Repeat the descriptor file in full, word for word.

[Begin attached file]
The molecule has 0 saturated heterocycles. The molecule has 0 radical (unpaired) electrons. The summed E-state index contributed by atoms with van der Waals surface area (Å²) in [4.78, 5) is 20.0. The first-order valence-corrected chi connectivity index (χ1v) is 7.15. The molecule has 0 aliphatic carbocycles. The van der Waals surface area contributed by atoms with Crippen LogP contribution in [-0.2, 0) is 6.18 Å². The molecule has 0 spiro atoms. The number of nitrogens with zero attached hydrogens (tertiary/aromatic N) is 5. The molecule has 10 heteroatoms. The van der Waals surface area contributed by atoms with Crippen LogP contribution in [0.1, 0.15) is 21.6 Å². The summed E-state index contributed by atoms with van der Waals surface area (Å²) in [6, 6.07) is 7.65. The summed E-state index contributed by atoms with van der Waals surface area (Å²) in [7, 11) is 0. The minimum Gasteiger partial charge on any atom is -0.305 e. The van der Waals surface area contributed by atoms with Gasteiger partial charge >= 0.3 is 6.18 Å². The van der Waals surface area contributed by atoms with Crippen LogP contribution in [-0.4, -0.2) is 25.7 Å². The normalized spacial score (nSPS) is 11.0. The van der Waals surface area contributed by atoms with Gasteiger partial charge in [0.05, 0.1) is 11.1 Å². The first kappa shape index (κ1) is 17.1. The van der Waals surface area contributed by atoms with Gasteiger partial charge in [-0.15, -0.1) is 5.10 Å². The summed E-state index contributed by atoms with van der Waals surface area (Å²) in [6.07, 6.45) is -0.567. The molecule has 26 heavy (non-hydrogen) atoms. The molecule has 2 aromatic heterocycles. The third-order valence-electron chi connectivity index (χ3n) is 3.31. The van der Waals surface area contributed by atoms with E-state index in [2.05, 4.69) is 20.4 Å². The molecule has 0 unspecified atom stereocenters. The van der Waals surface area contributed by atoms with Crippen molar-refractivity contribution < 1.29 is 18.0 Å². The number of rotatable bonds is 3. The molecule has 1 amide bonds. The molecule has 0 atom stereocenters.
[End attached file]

The molecule has 0 saturated heterocycles. The molecule has 0 radical (unpaired) electrons. The summed E-state index contributed by atoms with van der Waals surface area (Å²) in [4.78, 5) is 20.0. The first-order valence-corrected chi connectivity index (χ1v) is 7.15. The molecule has 0 aliphatic carbocycles. The van der Waals surface area contributed by atoms with Crippen LogP contribution in [-0.2, 0) is 6.18 Å². The molecule has 0 spiro atoms. The number of nitrogens with zero attached hydrogens (tertiary/aromatic N) is 5. The molecule has 10 heteroatoms. The van der Waals surface area contributed by atoms with Crippen LogP contribution in [0.1, 0.15) is 21.6 Å². The summed E-state index contributed by atoms with van der Waals surface area (Å²) in [6, 6.07) is 7.65. The summed E-state index contributed by atoms with van der Waals surface area (Å²) in [7, 11) is 0. The minimum Gasteiger partial charge on any atom is -0.305 e. The van der Waals surface area contributed by atoms with Gasteiger partial charge >= 0.3 is 6.18 Å². The van der Waals surface area contributed by atoms with Crippen LogP contribution in [-0.4, -0.2) is 25.7 Å². The normalized spacial score (nSPS) is 11.0. The van der Waals surface area contributed by atoms with Gasteiger partial charge in [0.05, 0.1) is 11.1 Å². The first kappa shape index (κ1) is 17.1. The van der Waals surface area contributed by atoms with Gasteiger partial charge in [-0.15, -0.1) is 5.10 Å². The summed E-state index contributed by atoms with van der Waals surface area (Å²) in [6.07, 6.45) is -0.567. The molecule has 26 heavy (non-hydrogen) atoms. The molecule has 2 aromatic heterocycles. The third-order valence-electron chi connectivity index (χ3n) is 3.31. The van der Waals surface area contributed by atoms with E-state index in [2.05, 4.69) is 20.4 Å². The molecule has 0 unspecified atom stereocenters. The van der Waals surface area contributed by atoms with Crippen molar-refractivity contribution < 1.29 is 18.0 Å². The number of rotatable bonds is 3. The molecule has 1 amide bonds. The molecule has 0 atom stereocenters.